Family Lawyers lobby Parliament to call for No Fault Divorce

Around 150 family lawyers and other professionals are expected at Parliament today (30/11/2016) to discuss with and lobby MP’s and Peers for the introduction of a statutory ‘No Fault Divorce’ procedure.


The event is being organised by Resolution, the body that represents 6,500 family justice professionals who are committed to supporting couples to reach non-confrontational resolutions to family disputes. The organisation says that the current legal requirements often result in one of the couple having to attribute fault even when they don’t want to. At least this can be distressing for all parties involved and at worst it can lead to unnecessary hostility and argument.


Resolution’s call for no fault divorce is supported by, among others, the most senior family judge in the country; the deputy president of the Supreme Court; the Family Mediation Task Force, and Relate.


In a recent survey of family justice professionals carried out by Resolution, over 90% said that divorce law needs to be modernised to allow for no fault divorce. As well as no fault divorce being a better option for separating couples, family lawyers also predicted that a change in legislation would see a rise in the use of mediation and lead to a reduction in the amount of court time spent dealing with children or financial issues relating to divorce.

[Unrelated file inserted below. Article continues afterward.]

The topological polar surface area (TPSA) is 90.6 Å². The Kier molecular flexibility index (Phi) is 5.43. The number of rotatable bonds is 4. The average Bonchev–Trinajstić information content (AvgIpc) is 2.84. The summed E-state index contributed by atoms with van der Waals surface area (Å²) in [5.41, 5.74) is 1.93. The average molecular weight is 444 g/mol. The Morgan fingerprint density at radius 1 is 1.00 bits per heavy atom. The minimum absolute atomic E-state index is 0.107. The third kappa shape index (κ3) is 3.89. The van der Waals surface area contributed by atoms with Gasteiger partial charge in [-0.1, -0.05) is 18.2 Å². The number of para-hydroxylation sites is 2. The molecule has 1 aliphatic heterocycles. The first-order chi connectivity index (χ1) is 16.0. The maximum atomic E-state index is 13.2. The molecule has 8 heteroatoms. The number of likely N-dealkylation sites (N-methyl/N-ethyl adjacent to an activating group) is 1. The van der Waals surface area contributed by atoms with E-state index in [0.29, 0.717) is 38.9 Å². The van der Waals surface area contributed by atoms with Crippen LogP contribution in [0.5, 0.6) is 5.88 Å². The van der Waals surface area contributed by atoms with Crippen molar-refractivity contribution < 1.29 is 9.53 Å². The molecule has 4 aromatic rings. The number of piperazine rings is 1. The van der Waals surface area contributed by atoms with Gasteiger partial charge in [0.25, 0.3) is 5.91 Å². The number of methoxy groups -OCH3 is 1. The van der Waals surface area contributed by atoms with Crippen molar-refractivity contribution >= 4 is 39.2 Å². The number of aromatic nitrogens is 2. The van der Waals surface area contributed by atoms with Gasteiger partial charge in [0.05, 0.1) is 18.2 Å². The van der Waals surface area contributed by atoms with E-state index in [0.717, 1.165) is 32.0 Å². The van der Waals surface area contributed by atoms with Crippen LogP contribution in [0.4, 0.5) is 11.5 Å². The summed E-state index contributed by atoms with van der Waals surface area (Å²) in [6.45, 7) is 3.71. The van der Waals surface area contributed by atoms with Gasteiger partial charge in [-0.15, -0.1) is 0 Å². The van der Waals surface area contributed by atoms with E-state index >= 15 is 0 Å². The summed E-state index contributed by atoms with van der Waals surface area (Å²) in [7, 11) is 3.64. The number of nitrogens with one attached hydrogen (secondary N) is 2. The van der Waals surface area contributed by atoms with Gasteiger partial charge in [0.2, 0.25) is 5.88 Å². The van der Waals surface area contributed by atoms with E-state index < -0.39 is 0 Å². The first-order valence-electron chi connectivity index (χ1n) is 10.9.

Nigel Shepherd, National Chair of Resolution, said: “It is clear that current divorce law is not fit for today’s modern society. Divorce is already difficult enough, we don’t need it being made harder by the law pushing couples into conflicts and arguments”.


Resolution say the current law comes as a shock to many separating couples, who enter divorce proceedings unaware that, unless they attribute blame, they will have to wait at least two years to legally end their relationship.


Nigel Shepherd said: “Barely any couples decide not to proceed with their divorce once they learn about the current process - instead they are forced to play a ‘blame game’ and negotiate a system that requires one person to say it is the other’s fault. This often ends up with issues about their finances or children being resolved in court at great expense to them, emotionally and financially, and to the taxpayer.”


Historians of family law will know that there was a “No fault divorce” provision in the 1996 Family Law Act, but after continued argument in Parliament it was never brought into force. The measure was formally repealed in the Children and Families Act 2013 to the dissatisfaction of many family lawyers.


Please contact us if you would like more information about the issues raised in this article.  Call our Family Law team on 020 8290 0333 or make an enquiry at

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